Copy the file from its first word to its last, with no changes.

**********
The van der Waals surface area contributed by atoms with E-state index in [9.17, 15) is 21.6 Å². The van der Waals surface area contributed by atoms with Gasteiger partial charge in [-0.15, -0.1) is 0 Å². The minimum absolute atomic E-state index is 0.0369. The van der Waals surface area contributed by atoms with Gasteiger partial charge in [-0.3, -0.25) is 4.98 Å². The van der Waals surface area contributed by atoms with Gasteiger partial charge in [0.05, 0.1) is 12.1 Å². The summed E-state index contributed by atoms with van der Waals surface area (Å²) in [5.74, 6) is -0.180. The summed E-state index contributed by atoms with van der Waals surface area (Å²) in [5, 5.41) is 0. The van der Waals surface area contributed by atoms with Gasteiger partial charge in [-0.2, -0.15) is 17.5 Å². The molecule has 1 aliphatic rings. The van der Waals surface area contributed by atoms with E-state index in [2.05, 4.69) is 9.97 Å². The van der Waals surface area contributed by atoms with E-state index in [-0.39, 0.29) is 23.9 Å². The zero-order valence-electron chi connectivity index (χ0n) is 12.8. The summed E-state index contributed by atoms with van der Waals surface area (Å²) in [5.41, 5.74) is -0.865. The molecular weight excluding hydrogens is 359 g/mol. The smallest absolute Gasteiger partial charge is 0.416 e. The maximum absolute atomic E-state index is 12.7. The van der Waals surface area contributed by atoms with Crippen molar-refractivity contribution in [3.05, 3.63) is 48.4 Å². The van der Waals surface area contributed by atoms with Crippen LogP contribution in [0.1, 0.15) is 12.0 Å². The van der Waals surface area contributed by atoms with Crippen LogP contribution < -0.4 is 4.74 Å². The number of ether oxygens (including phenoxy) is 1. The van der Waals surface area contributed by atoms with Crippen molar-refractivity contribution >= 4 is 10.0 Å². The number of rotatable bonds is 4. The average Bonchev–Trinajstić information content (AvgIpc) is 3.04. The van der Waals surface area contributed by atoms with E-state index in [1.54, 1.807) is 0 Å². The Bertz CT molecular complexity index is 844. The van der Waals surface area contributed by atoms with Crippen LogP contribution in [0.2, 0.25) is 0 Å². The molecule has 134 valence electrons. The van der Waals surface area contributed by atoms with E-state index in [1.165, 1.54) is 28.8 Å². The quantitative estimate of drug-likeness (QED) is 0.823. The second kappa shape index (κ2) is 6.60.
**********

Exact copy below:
The van der Waals surface area contributed by atoms with E-state index in [9.17, 15) is 21.6 Å². The van der Waals surface area contributed by atoms with Gasteiger partial charge in [-0.15, -0.1) is 0 Å². The minimum absolute atomic E-state index is 0.0369. The van der Waals surface area contributed by atoms with Gasteiger partial charge in [-0.3, -0.25) is 4.98 Å². The van der Waals surface area contributed by atoms with Gasteiger partial charge in [0.05, 0.1) is 12.1 Å². The summed E-state index contributed by atoms with van der Waals surface area (Å²) in [5.74, 6) is -0.180. The summed E-state index contributed by atoms with van der Waals surface area (Å²) in [5, 5.41) is 0. The van der Waals surface area contributed by atoms with Gasteiger partial charge in [-0.2, -0.15) is 17.5 Å². The molecule has 1 aliphatic rings. The van der Waals surface area contributed by atoms with E-state index in [2.05, 4.69) is 9.97 Å². The van der Waals surface area contributed by atoms with E-state index in [-0.39, 0.29) is 23.9 Å². The zero-order valence-electron chi connectivity index (χ0n) is 12.8. The summed E-state index contributed by atoms with van der Waals surface area (Å²) in [5.41, 5.74) is -0.865. The molecular weight excluding hydrogens is 359 g/mol. The smallest absolute Gasteiger partial charge is 0.416 e. The maximum absolute atomic E-state index is 12.7. The van der Waals surface area contributed by atoms with Crippen molar-refractivity contribution in [3.05, 3.63) is 48.4 Å². The van der Waals surface area contributed by atoms with Crippen LogP contribution in [0.1, 0.15) is 12.0 Å². The van der Waals surface area contributed by atoms with Crippen LogP contribution < -0.4 is 4.74 Å². The number of ether oxygens (including phenoxy) is 1. The van der Waals surface area contributed by atoms with Crippen molar-refractivity contribution >= 4 is 10.0 Å². The number of rotatable bonds is 4. The average Bonchev–Trinajstić information content (AvgIpc) is 3.04. The van der Waals surface area contributed by atoms with E-state index in [1.54, 1.807) is 0 Å². The Bertz CT molecular complexity index is 844. The van der Waals surface area contributed by atoms with Crippen LogP contribution in [0.2, 0.25) is 0 Å². The molecule has 134 valence electrons. The van der Waals surface area contributed by atoms with E-state index in [1.165, 1.54) is 28.8 Å². The quantitative estimate of drug-likeness (QED) is 0.823. The second kappa shape index (κ2) is 6.60.